I think it would help your students understand by clarifying the following three different terms.
Chord - A chord is a combination of 3 or more pitches played simultaneously. If a note is played, it is part of the chord; if it is not played, it is not part of the chord. This may be what your student is referring to.
Harmony - A harmony is a theoretical construct that offers context to a chord and insight into its function within a piece. A C major harmony, for example, contains all Cs, all Es, and all Gs at every octave. A chord is typically a manifestation of a harmony containing a few of its notes; without a chord, you cannot play a harmony directly.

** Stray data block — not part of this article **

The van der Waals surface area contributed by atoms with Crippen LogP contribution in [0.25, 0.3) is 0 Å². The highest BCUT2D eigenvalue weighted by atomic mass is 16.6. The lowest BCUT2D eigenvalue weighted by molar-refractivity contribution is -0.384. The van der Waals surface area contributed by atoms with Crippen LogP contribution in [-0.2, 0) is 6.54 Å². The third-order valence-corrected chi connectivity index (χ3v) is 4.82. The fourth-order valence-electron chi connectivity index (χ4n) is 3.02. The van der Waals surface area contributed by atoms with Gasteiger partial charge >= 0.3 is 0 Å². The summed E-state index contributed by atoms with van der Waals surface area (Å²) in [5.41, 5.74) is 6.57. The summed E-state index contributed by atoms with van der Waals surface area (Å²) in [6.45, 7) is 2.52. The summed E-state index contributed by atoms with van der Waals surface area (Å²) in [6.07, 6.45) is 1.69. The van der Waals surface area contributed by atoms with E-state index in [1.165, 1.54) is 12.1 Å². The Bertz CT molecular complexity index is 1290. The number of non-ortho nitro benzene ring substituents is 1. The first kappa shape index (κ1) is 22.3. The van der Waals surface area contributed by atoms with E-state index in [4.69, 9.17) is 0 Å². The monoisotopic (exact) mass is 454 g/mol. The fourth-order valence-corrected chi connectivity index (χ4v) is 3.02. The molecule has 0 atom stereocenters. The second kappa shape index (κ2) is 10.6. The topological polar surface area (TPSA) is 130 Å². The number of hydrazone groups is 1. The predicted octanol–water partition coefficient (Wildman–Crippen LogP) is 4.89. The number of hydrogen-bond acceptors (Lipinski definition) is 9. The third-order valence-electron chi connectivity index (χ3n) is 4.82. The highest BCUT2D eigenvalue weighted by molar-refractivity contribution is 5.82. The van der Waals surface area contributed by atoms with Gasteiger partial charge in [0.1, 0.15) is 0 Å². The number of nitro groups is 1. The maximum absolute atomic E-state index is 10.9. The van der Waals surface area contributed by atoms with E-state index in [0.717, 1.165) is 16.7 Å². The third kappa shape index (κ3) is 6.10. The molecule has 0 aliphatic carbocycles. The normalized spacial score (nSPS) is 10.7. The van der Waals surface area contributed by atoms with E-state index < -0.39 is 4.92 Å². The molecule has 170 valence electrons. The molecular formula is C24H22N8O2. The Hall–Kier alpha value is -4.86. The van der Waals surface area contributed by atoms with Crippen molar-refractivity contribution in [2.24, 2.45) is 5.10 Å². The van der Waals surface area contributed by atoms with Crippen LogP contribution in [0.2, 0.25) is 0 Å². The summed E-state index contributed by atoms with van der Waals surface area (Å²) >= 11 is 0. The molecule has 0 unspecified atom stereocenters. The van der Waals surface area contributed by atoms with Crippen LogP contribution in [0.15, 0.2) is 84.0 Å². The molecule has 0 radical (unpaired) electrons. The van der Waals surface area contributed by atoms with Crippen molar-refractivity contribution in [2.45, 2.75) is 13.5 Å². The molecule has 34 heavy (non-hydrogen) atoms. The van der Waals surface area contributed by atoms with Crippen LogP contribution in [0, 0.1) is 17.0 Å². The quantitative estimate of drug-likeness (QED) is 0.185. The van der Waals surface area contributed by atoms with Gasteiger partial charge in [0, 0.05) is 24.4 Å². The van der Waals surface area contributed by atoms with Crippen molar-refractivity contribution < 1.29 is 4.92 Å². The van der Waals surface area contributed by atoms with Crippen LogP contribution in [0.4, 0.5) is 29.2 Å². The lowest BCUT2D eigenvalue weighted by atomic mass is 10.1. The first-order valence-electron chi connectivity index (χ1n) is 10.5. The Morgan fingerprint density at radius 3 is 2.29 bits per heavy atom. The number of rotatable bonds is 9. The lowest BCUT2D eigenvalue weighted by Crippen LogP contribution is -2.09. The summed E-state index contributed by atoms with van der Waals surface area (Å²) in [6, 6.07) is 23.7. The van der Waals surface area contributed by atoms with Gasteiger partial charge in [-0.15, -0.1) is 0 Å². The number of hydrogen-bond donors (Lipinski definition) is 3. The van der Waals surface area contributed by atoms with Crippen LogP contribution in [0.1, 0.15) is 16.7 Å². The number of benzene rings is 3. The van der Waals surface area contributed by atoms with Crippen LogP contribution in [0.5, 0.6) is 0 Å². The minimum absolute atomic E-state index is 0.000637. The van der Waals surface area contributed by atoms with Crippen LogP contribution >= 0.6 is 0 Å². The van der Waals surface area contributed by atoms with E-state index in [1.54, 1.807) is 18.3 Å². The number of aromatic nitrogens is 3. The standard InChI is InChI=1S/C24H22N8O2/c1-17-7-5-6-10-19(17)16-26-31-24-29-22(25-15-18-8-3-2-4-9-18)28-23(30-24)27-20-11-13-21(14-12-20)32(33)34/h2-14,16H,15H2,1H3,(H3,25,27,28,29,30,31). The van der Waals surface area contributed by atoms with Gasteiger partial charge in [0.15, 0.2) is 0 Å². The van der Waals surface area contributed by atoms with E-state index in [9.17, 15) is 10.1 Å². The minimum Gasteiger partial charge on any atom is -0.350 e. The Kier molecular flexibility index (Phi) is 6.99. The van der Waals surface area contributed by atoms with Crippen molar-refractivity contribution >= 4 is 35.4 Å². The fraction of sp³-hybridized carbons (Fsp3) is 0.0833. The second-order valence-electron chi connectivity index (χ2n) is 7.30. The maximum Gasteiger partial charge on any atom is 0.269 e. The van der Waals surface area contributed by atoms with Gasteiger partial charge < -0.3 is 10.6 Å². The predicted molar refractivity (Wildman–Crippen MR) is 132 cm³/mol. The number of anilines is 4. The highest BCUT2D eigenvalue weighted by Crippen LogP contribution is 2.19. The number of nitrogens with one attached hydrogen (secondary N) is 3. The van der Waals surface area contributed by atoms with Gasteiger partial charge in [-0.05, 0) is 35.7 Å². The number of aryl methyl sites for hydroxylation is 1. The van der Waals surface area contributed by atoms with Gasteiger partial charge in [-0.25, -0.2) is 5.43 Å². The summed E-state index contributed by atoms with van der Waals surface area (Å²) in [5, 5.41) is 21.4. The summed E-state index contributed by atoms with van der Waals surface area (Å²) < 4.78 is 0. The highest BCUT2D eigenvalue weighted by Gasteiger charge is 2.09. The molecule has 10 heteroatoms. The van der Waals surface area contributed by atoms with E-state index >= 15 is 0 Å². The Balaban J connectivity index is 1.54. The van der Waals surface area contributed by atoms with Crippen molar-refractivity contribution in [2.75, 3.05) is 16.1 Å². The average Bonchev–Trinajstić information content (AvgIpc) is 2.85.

Fingering - A fingering is, of course, an instruction on what to do with your left hand, typically involving pressing or damping some or all of the strings. A fingering will usually conform to the harmony, but in a range constrained by the physical limitations of the instrument and the musician's hands. Not all notes in a fingering need to be sounded; for example, a musician might finger a C major open chord but not sound the low string-- in fact, they might even use their pinky to damp the low string so they can easily play the harmony in root position.
All three of these terms describe very similar things that are nonetheless different in important ways.
So your student is right; technically, the chord is what you play, and the harmony and fingering are something different.